For too long, the system has been the unquestioned, unshakable constant. It is protected by people’s need for security and stability. It promises a future the one day but eats that future out of people’s mouths and strips it off their backs the next. It divides. It has also been protected by guilt. People have been tacitly told that they have to stay in bondage because they deserve it. Because of that home loan they took and must pay off. Because of that better lifestyle they tried to afford. Of that spending spree they’re still paying off. That mistake they made. Those medical fees they have to repay. Because of those children they brought into the world and need to feed. Of the extended family that depends on their income. People have a thousand reasons to give pieces of their soul away, and lawmakers – not as individual persons but as unwitting agents of impersonal systems – serve to produce and protect the environment where people sell their minds, bodies and souls away. On the surface it looks like a fair deal. But as a species we can do better than that and if we are not trying to then it is a damning revelation of what we are plugged into. Putting food on the table cannot become first priority; if it were, then we would have to be okay with theft as a means to an end. A wise man said, “Man shall not live by bread alone but by every word that comes out of the mouth of God” which I understand to mean that if it comes to a decision between principle and survival, principle should get first preference. Bank on truth first, stick to your guns, and other people will (eventually) follow you because they will see their vested interest in doing so.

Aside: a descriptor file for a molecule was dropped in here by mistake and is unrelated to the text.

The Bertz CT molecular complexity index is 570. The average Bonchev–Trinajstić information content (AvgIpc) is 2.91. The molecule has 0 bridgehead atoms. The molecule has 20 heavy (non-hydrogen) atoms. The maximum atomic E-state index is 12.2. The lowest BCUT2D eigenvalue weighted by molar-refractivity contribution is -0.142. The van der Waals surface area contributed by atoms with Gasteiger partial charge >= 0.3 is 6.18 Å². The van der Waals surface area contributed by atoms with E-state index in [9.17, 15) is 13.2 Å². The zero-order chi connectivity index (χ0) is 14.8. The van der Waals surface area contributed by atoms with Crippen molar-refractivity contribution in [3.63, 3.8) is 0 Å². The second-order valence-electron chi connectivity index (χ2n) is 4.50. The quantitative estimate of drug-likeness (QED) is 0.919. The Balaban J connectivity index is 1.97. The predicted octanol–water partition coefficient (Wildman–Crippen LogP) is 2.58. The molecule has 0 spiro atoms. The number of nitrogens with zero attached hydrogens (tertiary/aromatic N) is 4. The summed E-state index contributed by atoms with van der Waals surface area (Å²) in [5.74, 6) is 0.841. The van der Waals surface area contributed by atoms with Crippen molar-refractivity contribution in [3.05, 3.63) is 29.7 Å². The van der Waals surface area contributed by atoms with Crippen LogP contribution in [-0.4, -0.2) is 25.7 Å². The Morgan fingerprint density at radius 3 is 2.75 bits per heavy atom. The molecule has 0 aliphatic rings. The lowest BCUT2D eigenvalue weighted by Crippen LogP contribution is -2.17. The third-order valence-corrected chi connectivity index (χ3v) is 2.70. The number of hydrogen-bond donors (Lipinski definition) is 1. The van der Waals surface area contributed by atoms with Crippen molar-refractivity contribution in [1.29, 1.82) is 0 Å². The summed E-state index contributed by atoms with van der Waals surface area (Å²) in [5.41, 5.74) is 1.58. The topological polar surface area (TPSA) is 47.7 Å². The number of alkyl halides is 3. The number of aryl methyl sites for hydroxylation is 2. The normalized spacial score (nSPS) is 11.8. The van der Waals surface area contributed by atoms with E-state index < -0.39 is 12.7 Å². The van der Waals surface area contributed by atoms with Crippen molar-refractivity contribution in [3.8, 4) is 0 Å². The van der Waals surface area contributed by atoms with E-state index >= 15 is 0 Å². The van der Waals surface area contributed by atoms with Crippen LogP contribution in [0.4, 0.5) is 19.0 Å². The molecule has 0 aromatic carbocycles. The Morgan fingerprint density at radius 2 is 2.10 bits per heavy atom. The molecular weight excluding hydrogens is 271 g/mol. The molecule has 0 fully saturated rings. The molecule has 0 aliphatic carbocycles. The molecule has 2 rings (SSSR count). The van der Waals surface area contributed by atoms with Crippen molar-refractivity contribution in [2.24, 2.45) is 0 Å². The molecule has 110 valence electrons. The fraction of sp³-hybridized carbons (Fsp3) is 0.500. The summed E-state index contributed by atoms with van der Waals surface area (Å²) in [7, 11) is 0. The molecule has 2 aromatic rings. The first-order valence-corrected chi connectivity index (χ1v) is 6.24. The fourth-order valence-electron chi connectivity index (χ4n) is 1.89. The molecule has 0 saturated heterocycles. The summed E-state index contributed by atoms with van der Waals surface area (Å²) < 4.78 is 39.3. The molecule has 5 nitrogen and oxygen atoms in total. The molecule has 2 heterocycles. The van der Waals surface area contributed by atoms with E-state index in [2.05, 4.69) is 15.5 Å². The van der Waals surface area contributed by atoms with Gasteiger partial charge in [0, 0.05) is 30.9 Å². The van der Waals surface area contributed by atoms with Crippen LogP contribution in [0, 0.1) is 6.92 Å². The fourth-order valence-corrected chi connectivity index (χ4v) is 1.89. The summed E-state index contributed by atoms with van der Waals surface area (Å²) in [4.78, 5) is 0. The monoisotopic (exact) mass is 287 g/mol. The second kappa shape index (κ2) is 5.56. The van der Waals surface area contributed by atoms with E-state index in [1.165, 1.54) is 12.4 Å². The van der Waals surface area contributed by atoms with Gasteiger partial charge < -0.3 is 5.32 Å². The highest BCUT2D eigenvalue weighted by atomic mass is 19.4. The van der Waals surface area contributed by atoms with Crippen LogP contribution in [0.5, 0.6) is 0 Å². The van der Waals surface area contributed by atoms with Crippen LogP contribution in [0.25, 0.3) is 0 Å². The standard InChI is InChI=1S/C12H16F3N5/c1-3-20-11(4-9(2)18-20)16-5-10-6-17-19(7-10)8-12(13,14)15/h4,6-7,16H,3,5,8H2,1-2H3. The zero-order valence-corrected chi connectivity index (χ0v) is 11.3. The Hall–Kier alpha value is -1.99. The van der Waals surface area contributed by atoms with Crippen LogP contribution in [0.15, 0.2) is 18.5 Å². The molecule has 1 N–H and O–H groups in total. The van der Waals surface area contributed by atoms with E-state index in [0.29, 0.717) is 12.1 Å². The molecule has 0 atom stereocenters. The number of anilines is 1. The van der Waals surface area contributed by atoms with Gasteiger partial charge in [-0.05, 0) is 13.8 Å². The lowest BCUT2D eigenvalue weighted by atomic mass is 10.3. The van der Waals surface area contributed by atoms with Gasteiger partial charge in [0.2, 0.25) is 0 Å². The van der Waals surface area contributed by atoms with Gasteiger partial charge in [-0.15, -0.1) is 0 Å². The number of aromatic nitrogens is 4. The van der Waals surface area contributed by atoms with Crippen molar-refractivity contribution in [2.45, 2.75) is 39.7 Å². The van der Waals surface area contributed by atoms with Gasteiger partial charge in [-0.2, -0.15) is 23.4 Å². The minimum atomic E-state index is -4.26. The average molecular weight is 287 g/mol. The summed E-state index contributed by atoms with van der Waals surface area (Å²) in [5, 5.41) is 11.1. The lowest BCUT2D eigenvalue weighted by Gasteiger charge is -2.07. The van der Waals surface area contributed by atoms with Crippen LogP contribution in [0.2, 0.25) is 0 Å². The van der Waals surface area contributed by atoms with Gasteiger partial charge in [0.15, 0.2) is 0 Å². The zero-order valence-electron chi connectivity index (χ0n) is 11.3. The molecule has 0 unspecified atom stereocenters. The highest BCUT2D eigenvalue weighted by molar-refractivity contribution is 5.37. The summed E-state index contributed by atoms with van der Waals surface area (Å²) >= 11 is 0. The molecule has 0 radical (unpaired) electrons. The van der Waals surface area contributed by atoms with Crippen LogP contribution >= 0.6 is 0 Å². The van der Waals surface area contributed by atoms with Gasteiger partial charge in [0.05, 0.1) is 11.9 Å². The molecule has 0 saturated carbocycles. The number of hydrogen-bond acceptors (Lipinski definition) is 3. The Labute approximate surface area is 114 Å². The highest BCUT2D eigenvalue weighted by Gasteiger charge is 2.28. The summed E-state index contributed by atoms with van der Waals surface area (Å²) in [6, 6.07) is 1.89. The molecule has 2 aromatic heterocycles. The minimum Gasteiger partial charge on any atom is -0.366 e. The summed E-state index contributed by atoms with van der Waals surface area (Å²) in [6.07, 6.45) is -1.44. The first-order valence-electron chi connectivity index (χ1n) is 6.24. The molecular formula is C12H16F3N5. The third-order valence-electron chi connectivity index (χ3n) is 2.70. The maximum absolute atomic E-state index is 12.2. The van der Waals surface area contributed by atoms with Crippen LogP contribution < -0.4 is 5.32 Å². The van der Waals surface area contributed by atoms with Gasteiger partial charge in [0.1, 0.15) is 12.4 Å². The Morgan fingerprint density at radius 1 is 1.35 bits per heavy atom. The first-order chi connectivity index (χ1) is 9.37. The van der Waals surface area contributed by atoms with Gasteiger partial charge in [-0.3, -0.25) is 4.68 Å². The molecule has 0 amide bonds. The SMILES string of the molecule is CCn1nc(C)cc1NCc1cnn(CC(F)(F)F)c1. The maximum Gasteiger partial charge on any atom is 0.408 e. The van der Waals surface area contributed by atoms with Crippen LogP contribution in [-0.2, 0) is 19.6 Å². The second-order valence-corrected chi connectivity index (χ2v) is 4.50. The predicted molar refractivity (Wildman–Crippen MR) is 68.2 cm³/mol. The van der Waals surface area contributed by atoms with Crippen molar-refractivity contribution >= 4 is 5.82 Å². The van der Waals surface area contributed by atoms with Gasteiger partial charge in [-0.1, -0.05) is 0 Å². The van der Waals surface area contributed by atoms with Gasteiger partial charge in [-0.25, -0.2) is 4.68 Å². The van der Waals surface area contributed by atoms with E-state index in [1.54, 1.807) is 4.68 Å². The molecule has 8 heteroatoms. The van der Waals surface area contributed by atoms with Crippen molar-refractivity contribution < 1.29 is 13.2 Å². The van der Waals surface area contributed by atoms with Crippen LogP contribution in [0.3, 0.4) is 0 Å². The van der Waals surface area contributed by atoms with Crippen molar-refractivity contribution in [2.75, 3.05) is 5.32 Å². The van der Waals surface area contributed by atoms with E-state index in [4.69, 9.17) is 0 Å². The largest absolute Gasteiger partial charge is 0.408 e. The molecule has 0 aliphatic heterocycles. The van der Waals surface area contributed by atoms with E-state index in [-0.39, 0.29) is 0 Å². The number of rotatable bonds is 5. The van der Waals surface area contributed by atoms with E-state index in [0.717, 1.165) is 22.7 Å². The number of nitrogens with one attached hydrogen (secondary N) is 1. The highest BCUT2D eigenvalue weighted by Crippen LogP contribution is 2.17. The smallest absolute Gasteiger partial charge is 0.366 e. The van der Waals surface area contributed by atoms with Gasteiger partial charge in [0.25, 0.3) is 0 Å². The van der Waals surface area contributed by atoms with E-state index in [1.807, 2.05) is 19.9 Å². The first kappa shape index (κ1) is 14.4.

He also said, “What does it profit a man to gain the whole world but lose his soul?” Read into that what you will. If we allow systems to continue as they are, they will deteriorate further. If we stand together for what we know to be right, true, just and equitable, the system will have to adapt itself to our commitment to our values or die and be replaced by something else.

The only thing that should keep people in jobs they hate is their not knowing what they’d rather be doing instead. This isn’t to mean people shouldn’t leave their jobs until the next one is lined up – that reasoned, unreasonable hesitation is precisely what I’m arguing against – but it is to say that people shouldn’t leave their day jobs until they have a fair idea of who they truly are and what they’re about. Some people need to be immersed in what they are not so they will figure out what they are. Clarity is key.

Feeling inadequate and obliged within this very responsible-sounding paradigm, people will surrender their best years and energy to jobs and paradigms and relationships and religions they don’t fit into. Because they do not know themselves. For a pay that often does not cover all their bills. Men will sacrifice hours they could have spent doing something more meaningful because the definition of manhood they’ve been given tells them this is the necessary sacrifice. Because they do not know themselves. Women will do the same. Because they do not know themselves. Armies of young people will spend decades paying off study loans because that’s the price of a “good education.” I believe in education, but for decades the best education in the world has led the most educated people in the world to believe that there was something just about inequality in the world. What kind of education is that?